At the new offices of Chicago-based architecture firm Valerio DeWalt Train Inc., for example, translucent polycarbonate ceilings and perforated metal panels are used to demarcate office areas and workstation perimeters. The immediacy and transparency of electronic processes and the computer screen itself are suggested by the result.
"We created a series of demising walls from metal ceiling panels, but you can look right through them," says Joe Valerio, principal, who feels that the design promotes collaboration rather than separation. "On the one hand, people do feel a sense of enclosure and privacy, but on the other hand, if you do want to get someone's attention, it's fairly easy to do."
For a similar effect at the MTA's New York offices, the project team created a file surround of rust-red lacquered fiberboard topped by a lighting fixture with a frosted acrylic sheet, or "sail," as a reflector. "The file surround fixes the positions of the workstations, defines and illuminates the primary circulation aisles and provides a site for common storage," Gordon explains.
Not insignificantly, the surround also houses power and data points for network printers, fax machines and other shared peripherals. The cables are dropped from trays above the ceiling through posts holding the sail walls in place, and are fed into the fixed spline of the furniture system.
Even where traditional gypsum-board partitions are used, this trend toward openness and inclusion is a key design goal, while fixed surfaces are minimized. At the new offices of Rycon Construction Inc., in the Pittsburgh warehouse district, design intent merged with office culture, says Todd A. Dominick, president of the firm, which specializes in interiors. "It's a very young firm, and we wanted it to be fun, so we kept it light and airy."
"It's not unlike a lot of open offices now; there are no real enclosed spaces," except for conference rooms, says Richard Bamburak, principal with Pittsburgh-based WTW Architects, designer of the installation. "And rather than keeping the partitions square and straight, they're expressed with angles and colors."
The angled drywall partitioning resolves at sloping top planes and custom work surfaces, with vivid accent colors adding dynamism. The project team also exposed basic construction materials for effect, such as a varnished particleboard, corrugated steel and heavy but spurious bolts, says Bamburak, "to keep that industrial look going."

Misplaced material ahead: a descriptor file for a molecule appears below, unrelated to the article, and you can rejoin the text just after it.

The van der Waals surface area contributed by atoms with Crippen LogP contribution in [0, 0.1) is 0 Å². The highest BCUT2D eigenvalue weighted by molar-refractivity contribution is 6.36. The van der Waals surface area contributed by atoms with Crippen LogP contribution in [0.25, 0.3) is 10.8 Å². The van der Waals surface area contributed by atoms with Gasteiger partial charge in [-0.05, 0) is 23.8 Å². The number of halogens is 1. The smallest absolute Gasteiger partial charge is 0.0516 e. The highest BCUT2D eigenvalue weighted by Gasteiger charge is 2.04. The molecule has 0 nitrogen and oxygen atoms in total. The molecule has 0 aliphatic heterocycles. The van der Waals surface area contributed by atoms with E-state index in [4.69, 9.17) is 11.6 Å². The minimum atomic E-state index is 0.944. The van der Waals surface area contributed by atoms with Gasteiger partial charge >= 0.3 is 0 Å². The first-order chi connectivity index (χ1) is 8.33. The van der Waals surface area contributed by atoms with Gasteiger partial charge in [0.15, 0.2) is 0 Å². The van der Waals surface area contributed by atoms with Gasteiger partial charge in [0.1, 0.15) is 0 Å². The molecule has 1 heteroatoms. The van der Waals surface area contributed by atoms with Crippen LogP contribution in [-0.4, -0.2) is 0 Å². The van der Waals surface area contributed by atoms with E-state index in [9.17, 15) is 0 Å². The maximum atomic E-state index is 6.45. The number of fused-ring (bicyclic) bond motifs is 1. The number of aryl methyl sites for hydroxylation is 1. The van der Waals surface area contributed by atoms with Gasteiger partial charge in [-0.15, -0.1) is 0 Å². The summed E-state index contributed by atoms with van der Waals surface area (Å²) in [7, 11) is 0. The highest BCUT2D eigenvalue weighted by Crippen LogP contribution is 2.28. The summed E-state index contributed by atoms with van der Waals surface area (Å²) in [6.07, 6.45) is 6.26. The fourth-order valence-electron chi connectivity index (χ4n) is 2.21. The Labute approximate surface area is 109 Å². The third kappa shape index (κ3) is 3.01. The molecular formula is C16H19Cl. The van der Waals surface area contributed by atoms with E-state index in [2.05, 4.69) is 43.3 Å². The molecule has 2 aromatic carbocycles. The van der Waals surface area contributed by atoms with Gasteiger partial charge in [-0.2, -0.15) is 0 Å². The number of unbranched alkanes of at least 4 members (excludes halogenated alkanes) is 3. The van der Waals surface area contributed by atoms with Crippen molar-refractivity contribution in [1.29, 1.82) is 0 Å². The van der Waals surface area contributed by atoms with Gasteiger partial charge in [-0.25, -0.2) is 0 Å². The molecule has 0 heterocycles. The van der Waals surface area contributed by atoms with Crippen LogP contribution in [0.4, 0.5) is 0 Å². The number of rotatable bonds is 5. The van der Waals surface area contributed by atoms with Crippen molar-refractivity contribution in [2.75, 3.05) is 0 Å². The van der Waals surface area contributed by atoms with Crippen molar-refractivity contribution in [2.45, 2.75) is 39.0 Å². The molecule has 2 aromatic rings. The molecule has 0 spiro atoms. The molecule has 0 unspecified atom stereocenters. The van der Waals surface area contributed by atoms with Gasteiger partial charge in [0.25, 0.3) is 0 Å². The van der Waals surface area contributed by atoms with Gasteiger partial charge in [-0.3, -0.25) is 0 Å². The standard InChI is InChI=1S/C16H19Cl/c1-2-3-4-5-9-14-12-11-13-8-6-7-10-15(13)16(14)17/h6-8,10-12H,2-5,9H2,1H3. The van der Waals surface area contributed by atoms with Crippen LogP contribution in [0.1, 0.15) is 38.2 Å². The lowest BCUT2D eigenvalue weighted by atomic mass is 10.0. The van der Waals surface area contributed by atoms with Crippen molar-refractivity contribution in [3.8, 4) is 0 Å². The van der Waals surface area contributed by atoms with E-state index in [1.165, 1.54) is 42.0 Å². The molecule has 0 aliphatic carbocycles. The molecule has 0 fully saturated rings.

"The mentality of the team was: don't be afraid to expose building products, because we're builders," adds Dominick.
Energy and ergonomics
The same honesty of material and expression cuts through all of the projects, and even affects how basic work tools are integrated into cubicle design. At IXL's offices, says Laundré, "It's an open, free system, and you can attach different components and accessories, such as hooks for headsets. Task lights are mounted onto the work surface, and there is very good wire management built into the trusses overhead."
Accommodating the work tool is critical to office design, but in this age of electronic celerity, so is ergonomics. According to the U.S. Bureau of Labor Statistics, of some 600,000 on-the-job injuries in 1998, more than a quarter were in the service sector. While nurses were the most likely affected, a large portion of those injured are office workers, suffering repetitive-stress injuries that are often linked to computer keyboard use.
Productivity undoubtedly has its price. In spite of its bottom-line benefits, the speed of today's workplace exacts a very real toll, in stress, fatigue and injury. To boost output without workers being put out, the corporate workplace must still evolve.